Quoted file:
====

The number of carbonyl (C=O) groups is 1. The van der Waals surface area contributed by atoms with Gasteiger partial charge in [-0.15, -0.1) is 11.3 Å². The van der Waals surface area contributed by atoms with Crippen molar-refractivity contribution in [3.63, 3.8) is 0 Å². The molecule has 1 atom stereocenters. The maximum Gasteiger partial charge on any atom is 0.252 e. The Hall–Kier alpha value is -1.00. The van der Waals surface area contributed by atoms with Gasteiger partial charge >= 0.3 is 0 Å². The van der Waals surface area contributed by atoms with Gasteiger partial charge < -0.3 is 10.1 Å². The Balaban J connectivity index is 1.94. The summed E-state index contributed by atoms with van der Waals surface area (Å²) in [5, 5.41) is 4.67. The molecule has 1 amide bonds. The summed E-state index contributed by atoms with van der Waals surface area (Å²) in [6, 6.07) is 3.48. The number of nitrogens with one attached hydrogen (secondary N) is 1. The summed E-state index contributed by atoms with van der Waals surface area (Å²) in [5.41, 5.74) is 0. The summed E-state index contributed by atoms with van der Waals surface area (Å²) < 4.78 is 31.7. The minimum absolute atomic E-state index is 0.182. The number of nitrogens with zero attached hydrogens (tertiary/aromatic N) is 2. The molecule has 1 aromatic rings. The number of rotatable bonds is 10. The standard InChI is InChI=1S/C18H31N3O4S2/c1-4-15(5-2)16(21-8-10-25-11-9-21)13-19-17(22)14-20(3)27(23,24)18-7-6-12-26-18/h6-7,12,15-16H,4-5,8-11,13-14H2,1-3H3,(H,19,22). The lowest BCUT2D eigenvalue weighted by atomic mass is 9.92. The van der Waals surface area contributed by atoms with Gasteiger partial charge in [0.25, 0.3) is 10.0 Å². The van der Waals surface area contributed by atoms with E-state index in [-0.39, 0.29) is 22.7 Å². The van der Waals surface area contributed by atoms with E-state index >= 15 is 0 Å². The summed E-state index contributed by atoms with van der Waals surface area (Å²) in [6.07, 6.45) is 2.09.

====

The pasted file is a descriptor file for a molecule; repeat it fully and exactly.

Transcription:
The number of carbonyl (C=O) groups is 1. The van der Waals surface area contributed by atoms with Gasteiger partial charge in [-0.15, -0.1) is 11.3 Å². The van der Waals surface area contributed by atoms with Crippen molar-refractivity contribution in [3.63, 3.8) is 0 Å². The molecule has 1 atom stereocenters. The maximum Gasteiger partial charge on any atom is 0.252 e. The Hall–Kier alpha value is -1.00. The van der Waals surface area contributed by atoms with Gasteiger partial charge >= 0.3 is 0 Å². The van der Waals surface area contributed by atoms with Gasteiger partial charge < -0.3 is 10.1 Å². The Balaban J connectivity index is 1.94. The summed E-state index contributed by atoms with van der Waals surface area (Å²) in [5, 5.41) is 4.67. The molecule has 1 amide bonds. The summed E-state index contributed by atoms with van der Waals surface area (Å²) in [6, 6.07) is 3.48. The number of nitrogens with one attached hydrogen (secondary N) is 1. The summed E-state index contributed by atoms with van der Waals surface area (Å²) in [5.41, 5.74) is 0. The summed E-state index contributed by atoms with van der Waals surface area (Å²) < 4.78 is 31.7. The minimum absolute atomic E-state index is 0.182. The number of nitrogens with zero attached hydrogens (tertiary/aromatic N) is 2. The molecule has 1 aromatic rings. The number of rotatable bonds is 10. The standard InChI is InChI=1S/C18H31N3O4S2/c1-4-15(5-2)16(21-8-10-25-11-9-21)13-19-17(22)14-20(3)27(23,24)18-7-6-12-26-18/h6-7,12,15-16H,4-5,8-11,13-14H2,1-3H3,(H,19,22). The lowest BCUT2D eigenvalue weighted by atomic mass is 9.92. The van der Waals surface area contributed by atoms with Gasteiger partial charge in [0.25, 0.3) is 10.0 Å². The van der Waals surface area contributed by atoms with E-state index in [-0.39, 0.29) is 22.7 Å². The van der Waals surface area contributed by atoms with E-state index >= 15 is 0 Å². The summed E-state index contributed by atoms with van der Waals surface area (Å²) in [6.07, 6.45) is 2.09.